Erdogan: Airspace, borders of Iraqi Kurdish region to be shut soon

PARIS/ISTANBUL, Pol O Gradaigh and Shabtai Gold (dpa)- Turkish President Recep Tayyip Erdogan said Thursday that soon the airspace and borders to the Iraqi Kurdish region will be shut as part of the fallout from the region's recent vote for independence.
"Now, all the air spaces will also be shut down; flights have already been banned. Who will come, how are you going to leave? Soon borders will be closed too. How are you going to go in and out?" Erdogan said in televised remarks from a meeting with community leaders in Ankara.

"This is not over, it has only started," Erdogan said in an escalation of rhetoric, noting that the Iraqi Kurdish region is surrounded by Iran, Turkey, Syria and Iraq itself. The neighbours are concerned their own Kurdish minorities could seek to break away.
Baghdad and Ankara have imposed a ban on international flights to and from Kurdistan's airports as part of the backlash. The Kurds called the move "collective punishment." Baghdad said the flights would resume if the central government assumes control of the airports.
Erdogan was in Iran on Wednesday and both sides stressed their opposition to the referendum held last month, which was also rejected by world powers, including the United States.
“Iran and Turkey should take every possible measure against the move and the Iraqi government, too, should make decisions and take serious action,” Ayatollah Ali Khamenei, Iran’s supreme leader, was quoted as saying by state-run media, after meeting Erdogan.
Iran and Turkey are increasingly blaming Israel for the referendum, with Khamenei slamming a Kurdish state as a "new Israel," adopting rhetoric used by anti-Kurdish hardliners.
“You only have Israel behind you. You have taken France’s former foreign minister on your right hand side, taken another Jew on your left hand side and you are working with them at the table," Erdogan said to the Kurdish leadership, warning "these are not your friends."
Bernard Kouchner, the former minister, was in the Iraqi Kurdish region ahead of the vote.
Meanwhile, French President Emmanuel Macron called for urgent talks between Baghdad and the Kurds, but said it should be “a dialogue that respects the unity, integrity and sovereignty of Iraq."
France has always been "sensitive to and concerned for the situation of the Kurds" but, at the same time, wants "the stability of Iraq, the territorial integrity of Iraq and a strong state in Iraq," Macron said after talks with Iraqi Prime Minister Haider al-Abadi in Paris.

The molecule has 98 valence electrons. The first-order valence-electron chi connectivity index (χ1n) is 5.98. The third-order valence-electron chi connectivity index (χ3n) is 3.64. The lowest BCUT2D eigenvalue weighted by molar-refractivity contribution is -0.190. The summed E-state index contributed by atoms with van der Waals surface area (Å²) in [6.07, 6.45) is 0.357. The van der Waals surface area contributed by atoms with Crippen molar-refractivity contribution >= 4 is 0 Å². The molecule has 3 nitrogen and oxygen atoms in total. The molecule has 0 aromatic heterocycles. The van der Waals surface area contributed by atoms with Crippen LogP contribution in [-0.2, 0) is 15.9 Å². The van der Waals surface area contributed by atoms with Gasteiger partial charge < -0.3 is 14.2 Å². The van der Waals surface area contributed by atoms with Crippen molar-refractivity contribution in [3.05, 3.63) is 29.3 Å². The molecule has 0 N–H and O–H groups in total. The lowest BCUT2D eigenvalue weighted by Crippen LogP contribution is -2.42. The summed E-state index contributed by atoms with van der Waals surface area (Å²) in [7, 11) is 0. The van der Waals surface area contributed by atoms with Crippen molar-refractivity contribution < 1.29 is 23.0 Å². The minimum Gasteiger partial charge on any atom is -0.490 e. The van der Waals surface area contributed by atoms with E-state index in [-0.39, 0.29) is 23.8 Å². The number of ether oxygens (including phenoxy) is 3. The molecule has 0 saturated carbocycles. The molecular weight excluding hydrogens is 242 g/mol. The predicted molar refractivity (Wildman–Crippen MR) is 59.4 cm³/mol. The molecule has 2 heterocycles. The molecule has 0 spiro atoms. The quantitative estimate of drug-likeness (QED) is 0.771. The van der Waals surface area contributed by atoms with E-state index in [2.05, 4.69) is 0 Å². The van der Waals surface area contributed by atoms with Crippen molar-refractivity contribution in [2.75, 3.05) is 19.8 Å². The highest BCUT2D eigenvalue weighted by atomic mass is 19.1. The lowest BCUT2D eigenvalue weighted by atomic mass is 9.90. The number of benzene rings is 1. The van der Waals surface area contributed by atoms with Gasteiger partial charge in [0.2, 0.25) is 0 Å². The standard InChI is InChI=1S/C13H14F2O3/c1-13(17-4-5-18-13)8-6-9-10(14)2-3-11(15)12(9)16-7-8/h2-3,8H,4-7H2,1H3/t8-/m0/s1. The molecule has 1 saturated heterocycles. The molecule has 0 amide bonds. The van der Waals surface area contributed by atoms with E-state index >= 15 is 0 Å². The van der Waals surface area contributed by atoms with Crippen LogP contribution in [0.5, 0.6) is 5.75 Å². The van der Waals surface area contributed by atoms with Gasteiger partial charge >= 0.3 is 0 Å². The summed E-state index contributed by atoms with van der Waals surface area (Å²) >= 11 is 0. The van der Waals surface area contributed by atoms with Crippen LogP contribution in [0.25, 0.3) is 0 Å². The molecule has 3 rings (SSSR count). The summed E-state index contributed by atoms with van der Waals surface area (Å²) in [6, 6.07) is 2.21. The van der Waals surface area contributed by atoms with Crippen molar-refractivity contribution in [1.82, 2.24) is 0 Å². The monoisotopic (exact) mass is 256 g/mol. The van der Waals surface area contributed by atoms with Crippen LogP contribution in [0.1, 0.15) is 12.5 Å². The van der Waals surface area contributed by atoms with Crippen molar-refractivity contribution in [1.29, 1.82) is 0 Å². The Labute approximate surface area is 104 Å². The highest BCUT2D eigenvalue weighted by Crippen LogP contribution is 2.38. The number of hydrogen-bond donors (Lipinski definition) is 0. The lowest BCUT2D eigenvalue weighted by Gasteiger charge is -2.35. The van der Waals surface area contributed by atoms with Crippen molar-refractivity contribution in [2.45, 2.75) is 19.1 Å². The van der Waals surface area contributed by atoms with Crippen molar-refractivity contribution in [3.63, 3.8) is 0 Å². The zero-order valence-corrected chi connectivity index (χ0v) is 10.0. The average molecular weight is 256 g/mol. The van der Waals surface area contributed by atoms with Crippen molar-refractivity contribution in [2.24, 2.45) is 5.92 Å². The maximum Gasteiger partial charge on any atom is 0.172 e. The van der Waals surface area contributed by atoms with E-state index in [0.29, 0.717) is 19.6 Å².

"France is ready, should the Iraqi authorities so wish, to play an active part in the mediation launched by the UN," he added.
Al-Abadi said his government respects the demands of its Kurdish citizens, but called Iraqi Kurdistan's September 25 vote "unconstitutional."
"We have a constitution and the majority of Iraqis voted for this constitution in 2005," al-Abadi said at the press conference.
"We respect the demands of all our citizens, including those of our Kurdish citizens," al-Abadi said, but he added that the government must respect the constitution.
The contested Kurdish vote also covered areas in northern Iraq at the centre of a long-standing dispute between Baghdad and Kurdistan.
More than 92 per cent of those who cast ballots voted for independence from Baghdad, a long-cherished dream for many Iraqi Kurds.
Al-Abadi on Thursday called on Kurdish Peshmerga forces in flashpoint areas disputed between Baghdad and Kurdistan to work "as part of the federal forces" under central government command in order to "provide security to citizens and restore stability."
The US and other countries fear that the vote and its fallout will distract attention from ongoing campaigns against Islamic State in Iraq and Syria. The Peshmerga forces have played a key role in fighting the extremists in Iraq.
Turkey's Erdogan - who has until recently enjoyed a positive relationship with the Iraqi Kurdish region, including strong economic links - has also hinted that there could be measures against the Iraqi Kurds' oil exports, their only major source of income.
"We will take the decision together with Iran and the Iraqi central administration," the Turkish leader was quoted as saying by broadcaster Haberturk. Last week he said the region could run out of food if Turkish truck shipments at the border were stopped.

Thursday, October 5th 2017
Pol O Gradaigh and Shabtai Gold

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